A Simple Word

My great-grandfather, Louis Reeser, had a knack for nicknames.  Not only could he come up with interesting names but they stuck.  It was a trait passed down from his father.  While his own nickname was a plain Lou, his brothers sported names such as Camel, Doc, and Pec.  His children, one of which is my grandma, collected names like Tinse, Cat, Tic, Rap, and Hud.  I never managed to acquire a Reeser nickname, although my brother was often called Daver. One time, when I was a kid, a Sunday School teacher was presenting the story of Esther.  Somewhere along the way she mentioned that I had an aunt named Esther. That was news to me!  When I asked mom about it she laughed and said that the teacher was thinking of Aunt Tinse. Grandpa Reeser’s nicknames stuck like glue. With a simple word, the recipient was tagged for life. Which brings us to Ps 33:6-12.

By the word of the Lord the heavens were made,
And all the host of them by the breath of His mouth.
He gathers the waters of the sea together as a heap;
He lays up the deep in storehouses.
Let all the earth fear the Lord;
Let all the inhabitants of the world stand in awe of Him.
For He spoke, and it was done;
He commanded, and it stood fast.
The Lord brings the counsel of the nations to nothing;
He makes the plans of the peoples of no effect.
The counsel of the Lord stands forever,
The plans of His heart to all generations.
Blessed is the nation whose God is the Lord,
The people He has chosen as His own inheritance.
Psalm 133:6-12 NKJV

For He spoke and it was done. While a king or a president has a great deal of power in what they say, it is nothing compared with God.  A king or president can change laws, grant pardons, command armies, set national goals, and ease fears.  They cannot, however, create something out of nothing with a simple word.  God said “Let there be…” and it was. Light, water, land, a universe of stars, a diversity of life, mankind itself; all from a simple word. The power of a king or a president is puny in comparison.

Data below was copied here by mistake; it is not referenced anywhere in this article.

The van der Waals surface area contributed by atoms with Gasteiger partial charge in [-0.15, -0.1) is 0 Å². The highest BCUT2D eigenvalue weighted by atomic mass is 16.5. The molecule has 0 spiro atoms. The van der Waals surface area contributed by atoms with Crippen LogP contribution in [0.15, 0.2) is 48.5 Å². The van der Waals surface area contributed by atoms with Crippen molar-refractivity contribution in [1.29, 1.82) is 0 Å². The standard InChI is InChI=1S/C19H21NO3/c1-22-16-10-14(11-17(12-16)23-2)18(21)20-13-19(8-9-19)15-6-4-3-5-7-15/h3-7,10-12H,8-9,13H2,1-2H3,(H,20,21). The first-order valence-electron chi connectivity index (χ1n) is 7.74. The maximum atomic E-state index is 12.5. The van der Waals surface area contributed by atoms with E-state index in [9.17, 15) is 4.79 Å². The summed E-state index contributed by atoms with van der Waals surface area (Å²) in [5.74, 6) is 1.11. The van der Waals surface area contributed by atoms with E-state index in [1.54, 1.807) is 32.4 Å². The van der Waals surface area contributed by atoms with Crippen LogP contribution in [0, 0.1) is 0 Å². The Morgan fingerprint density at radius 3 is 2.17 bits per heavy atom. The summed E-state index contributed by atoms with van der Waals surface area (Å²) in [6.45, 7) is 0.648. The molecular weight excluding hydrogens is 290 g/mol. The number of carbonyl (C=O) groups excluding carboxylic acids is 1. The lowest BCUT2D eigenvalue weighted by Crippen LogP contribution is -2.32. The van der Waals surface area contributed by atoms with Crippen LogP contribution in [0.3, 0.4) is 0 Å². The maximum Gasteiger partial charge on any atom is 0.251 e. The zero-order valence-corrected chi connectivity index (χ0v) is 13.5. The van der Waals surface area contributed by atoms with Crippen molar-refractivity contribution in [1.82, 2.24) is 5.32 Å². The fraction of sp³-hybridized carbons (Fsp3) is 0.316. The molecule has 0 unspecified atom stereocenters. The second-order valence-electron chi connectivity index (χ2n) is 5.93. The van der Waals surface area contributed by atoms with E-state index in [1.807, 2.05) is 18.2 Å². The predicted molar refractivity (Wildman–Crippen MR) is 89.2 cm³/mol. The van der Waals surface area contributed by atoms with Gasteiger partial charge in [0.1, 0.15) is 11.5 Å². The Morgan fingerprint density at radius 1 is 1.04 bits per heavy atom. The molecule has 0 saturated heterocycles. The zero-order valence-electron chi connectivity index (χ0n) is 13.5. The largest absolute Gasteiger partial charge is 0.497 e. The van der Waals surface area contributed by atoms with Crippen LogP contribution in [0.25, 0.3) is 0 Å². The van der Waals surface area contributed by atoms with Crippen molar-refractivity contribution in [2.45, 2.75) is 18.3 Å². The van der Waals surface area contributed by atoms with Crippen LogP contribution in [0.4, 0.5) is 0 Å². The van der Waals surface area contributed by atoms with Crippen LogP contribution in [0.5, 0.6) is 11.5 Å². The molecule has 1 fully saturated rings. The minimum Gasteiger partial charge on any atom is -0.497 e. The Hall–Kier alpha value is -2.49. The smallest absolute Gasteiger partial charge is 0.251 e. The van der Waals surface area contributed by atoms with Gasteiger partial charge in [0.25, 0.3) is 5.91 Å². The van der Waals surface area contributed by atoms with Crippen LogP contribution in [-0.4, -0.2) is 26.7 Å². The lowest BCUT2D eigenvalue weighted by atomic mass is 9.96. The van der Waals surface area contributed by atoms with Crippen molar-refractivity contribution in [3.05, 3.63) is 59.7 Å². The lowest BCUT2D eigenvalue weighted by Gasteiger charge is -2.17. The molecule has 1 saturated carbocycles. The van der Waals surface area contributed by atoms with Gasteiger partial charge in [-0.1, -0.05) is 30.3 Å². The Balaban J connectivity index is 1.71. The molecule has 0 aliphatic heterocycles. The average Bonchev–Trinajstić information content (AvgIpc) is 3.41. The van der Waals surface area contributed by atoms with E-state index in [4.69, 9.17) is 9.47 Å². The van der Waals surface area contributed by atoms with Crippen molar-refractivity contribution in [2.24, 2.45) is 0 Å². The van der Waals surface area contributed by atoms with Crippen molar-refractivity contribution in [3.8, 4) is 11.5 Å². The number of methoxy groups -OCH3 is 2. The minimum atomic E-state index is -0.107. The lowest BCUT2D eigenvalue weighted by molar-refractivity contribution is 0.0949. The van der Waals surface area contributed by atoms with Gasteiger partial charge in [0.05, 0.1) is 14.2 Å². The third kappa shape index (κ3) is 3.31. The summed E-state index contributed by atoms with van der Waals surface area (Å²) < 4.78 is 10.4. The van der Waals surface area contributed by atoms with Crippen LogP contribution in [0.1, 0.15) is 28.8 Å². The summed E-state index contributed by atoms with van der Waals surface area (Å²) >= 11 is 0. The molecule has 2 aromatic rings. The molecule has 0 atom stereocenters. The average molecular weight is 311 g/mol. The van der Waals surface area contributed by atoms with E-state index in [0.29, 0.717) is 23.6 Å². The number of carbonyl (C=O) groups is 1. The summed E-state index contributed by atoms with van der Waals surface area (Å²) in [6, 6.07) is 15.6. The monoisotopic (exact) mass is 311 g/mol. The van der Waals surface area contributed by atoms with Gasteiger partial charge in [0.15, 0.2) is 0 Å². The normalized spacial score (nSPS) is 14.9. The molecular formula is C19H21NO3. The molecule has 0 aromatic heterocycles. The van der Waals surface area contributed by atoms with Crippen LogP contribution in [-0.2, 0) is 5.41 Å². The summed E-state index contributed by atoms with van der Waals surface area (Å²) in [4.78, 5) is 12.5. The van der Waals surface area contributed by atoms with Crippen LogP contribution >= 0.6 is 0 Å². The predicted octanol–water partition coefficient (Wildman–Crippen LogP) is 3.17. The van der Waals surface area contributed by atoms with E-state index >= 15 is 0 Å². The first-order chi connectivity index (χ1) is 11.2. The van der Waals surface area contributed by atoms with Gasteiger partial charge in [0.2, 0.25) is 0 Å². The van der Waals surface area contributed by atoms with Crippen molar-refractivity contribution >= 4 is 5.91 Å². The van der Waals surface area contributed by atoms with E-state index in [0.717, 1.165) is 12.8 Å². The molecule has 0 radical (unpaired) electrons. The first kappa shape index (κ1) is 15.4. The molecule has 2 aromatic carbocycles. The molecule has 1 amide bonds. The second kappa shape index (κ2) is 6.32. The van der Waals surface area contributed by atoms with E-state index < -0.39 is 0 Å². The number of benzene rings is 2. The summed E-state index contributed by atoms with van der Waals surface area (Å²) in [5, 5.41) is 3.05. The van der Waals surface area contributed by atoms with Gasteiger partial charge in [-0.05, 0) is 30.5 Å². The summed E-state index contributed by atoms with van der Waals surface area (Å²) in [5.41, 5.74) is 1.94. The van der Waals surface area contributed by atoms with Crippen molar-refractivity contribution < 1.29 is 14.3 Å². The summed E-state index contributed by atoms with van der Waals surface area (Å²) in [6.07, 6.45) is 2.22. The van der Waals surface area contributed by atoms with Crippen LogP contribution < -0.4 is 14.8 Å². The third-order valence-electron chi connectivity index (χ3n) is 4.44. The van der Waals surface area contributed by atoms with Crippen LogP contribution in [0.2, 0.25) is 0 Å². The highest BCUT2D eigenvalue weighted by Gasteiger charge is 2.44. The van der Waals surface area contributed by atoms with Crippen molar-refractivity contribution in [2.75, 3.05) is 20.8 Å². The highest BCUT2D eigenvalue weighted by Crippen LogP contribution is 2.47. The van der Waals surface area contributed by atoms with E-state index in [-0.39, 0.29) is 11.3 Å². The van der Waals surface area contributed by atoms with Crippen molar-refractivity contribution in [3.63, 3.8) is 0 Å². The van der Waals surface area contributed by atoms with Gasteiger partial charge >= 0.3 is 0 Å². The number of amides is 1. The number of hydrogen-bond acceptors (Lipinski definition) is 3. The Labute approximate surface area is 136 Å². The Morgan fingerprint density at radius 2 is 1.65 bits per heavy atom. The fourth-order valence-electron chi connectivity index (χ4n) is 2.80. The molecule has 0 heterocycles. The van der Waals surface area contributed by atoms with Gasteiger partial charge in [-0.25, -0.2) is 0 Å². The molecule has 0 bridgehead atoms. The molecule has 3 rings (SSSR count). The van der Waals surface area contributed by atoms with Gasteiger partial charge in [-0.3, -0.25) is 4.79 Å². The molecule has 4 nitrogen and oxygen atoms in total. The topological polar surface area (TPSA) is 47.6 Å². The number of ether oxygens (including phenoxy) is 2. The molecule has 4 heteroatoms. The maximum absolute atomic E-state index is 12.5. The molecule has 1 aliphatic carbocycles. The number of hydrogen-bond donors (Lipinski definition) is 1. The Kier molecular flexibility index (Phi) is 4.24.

The Lord brings the counsel of the nations to nothing. Like it or not God is sovereign.  The rebuttal of course is –  if God is sovereign over the nations why is history overflowing with evil? The Bible is consistent with this.  God, in His sovereignty, allows us to be stupid.  Or to put it in more formal language – to continue until our sin is complete.  Think of Noah’s day, Sodom, The Canaanites, and even ancient Judah and Israel.  All were allowed to choose evil until God said enough is enough.  Why?  Because God has an economy of hope and second chances.  He will allow us, in our own stupidity, to travel down the path of evil until we change or it becomes painfully obvious that repentance is impossible. History is filled with nations that lost their way, became corrupted by power, and suffered the consequences.

While the counsel of the nations ultimately fails, the counsel of the Lord stands forever. God has a plan, he announced it in the garden and we see it unfolding throughout history. You could say that the word of creation is still continuing.  The first acts of creation are about separating; light from darkness, heaven from earth, land from the sea. The second acts of creation are all about filling; plants, fish, birds, animals, and mankind.  In broad strokes, the Old Testament is about separation, the winnowing down of humanity to the coming of the Messiah.  Shem (Noah’s son) was chosen over his two brothers, Abraham out of the line of Shem, Abraham’s grandson Jacob over Esau, Judah out the twelve sons of Jacob, David out of the tribe of Judah, down to a specific baby born in a specific town.  Again, in broad strokes, the New Testament is all about filling, growth, and completion. The fulfillment of which is seen in Revelation 7:9-10, “After these things I looked, and behold, a great multitude which no one could count, from every nation and all tribes and peoples and tongues, standing before the throne and before the Lamb, clothed in white robes, and palm branches were in their hands; and they cry out with a loud voice, saying, ‘Salvation to our God who sits on the throne, and to the Lamb.’” The center point is Jesus, the Old Testament pointing to Him, the New Testament growing from Him.  

Lastly, the psalmist reminds us, blessed is the nation whose God is the Lord. This particular verse is multifaceted.  In the original sense it means Israel; the apple of God’s eye.  In a broader sense, it could mean any nation or community that chooses to follow Christ instead of their own path.  Finally, it can apply to each one of us.  There is a blessing when God is our Lord that far surpasses the ability of “King Me” to lead the nation of “me, myself, and I”.        

Dale Heinold
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